Acne No More
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This book contains proven steps and strategies on how to keep acne completely under control. This book lets you know about the facts behind acne myths, the skincare regimen you should follow to prevent acne, and the food you should or should not eat to avoid breakouts. Furthermore, you will learn about medical, laser and surgical modalities you can undergo for an acne-free life.
Getting to Know Acne
What is acne?
Acne, medically termed as Acne vulgaris, is a skin condition that appears when hormonal activity in the body results to overstimulation of oil glands, causing overproduction of oil. This oil builds up below the skin and can clog or block skin pores, sometimes even infecting the pores with bacteria. Most people call acne as pimples or zits. Pimples, with the colloquial term zits, appear when skin pores are clogged with pieces of shedding dead cells held together by sebum. Pimples can be considered as one of the direct results of acne, but it can appear without the influence of hormonal activities associated with acne.
The most common body areas where acne can appear are the face, neck, chest, shoulders, back and upper arms. Acne can be very irritating and embarrassing. Some get it during their adolescence while some on their adulthood. As time goes by, acne can be severe and can leave permanent scars if preventive measures will not be performed immediately.
What are the truths behind acne myths? Since acne is a widespread condition that chooses no gender, race, age and culture, there are various concepts that have been formulated through the years in hopes to explain acne’s nature, causes or remedies. Here are the most common acne myths, and get to know the facts behind them.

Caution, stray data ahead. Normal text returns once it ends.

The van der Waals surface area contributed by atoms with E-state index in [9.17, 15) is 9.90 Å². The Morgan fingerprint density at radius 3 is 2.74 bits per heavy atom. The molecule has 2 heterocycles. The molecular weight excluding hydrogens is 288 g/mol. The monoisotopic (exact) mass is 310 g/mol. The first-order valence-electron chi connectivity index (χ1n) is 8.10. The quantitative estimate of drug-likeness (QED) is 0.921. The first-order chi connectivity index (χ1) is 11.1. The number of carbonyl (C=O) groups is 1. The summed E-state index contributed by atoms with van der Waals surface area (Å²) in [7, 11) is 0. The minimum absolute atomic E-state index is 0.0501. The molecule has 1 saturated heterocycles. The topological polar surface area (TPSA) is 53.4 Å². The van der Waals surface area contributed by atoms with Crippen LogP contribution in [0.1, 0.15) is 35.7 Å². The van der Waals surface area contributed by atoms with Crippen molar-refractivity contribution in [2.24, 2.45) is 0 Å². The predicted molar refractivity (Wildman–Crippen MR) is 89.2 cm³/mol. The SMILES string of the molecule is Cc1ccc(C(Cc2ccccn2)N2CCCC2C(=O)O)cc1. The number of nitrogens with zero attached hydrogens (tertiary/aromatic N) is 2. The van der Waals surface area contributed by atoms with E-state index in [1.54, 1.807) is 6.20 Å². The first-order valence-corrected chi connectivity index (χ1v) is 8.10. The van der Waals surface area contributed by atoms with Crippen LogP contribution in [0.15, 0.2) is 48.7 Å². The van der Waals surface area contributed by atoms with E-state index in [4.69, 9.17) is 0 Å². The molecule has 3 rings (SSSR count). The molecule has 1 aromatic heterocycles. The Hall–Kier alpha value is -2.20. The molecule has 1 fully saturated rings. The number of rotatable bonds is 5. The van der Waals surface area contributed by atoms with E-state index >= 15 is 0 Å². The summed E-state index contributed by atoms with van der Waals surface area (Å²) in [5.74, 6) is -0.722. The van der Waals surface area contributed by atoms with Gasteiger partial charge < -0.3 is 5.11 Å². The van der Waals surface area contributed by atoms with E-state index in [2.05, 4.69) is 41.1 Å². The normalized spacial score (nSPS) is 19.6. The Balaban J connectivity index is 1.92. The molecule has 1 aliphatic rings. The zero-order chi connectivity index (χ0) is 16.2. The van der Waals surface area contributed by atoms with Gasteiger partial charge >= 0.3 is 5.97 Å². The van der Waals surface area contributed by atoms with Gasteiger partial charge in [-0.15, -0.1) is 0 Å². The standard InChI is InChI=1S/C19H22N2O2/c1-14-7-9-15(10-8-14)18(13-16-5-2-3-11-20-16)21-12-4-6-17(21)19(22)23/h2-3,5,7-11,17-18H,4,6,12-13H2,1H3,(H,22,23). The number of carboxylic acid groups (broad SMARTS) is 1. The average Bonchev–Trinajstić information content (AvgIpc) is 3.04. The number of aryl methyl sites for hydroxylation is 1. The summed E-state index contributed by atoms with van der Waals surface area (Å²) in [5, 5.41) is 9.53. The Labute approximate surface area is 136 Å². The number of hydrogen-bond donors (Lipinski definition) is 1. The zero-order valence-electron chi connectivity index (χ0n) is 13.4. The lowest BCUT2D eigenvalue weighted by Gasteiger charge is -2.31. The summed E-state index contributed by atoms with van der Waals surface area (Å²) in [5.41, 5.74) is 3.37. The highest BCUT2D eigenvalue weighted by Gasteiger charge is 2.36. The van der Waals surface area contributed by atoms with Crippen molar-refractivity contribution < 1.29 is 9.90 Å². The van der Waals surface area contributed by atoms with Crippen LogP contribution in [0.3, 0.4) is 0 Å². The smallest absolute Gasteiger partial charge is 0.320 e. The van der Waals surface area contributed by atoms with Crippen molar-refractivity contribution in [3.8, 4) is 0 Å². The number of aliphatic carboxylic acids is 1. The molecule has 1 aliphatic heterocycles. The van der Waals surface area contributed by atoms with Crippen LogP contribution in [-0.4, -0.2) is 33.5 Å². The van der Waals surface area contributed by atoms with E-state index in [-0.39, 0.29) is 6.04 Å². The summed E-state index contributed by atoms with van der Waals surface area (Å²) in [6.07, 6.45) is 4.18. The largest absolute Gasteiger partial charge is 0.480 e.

Myth 1: "Wash and scrub more often to prevent acne!" Washing your face very often only causes your skin to dry out and get irritated. This will worsen acne.
Myth 2: "Oh no, acne!" "No, I’m just stressed at work, that's why." Stress does not directly cause acne, but it can aggravate it. Stress produces a hormone named cortisol, which causes further inflammation and irritation. Some medicines for stress even have acne as a side effect.
Myth 3: "Pop them!" You must avoid popping pimples. It only causes the bacteria inside them to spread out to other areas of your skin, thus producing more pimples. It also pushes bacteria deeper into the pore, worsening the infection.
Myth 4: "Tan your skin, stay under the sun the whole day!" Staying under the sun for too long does not prevent acne. In fact it irritates, damages, and dries your skin, aggravating your acne. You might as well suffer from sunburn afterwards.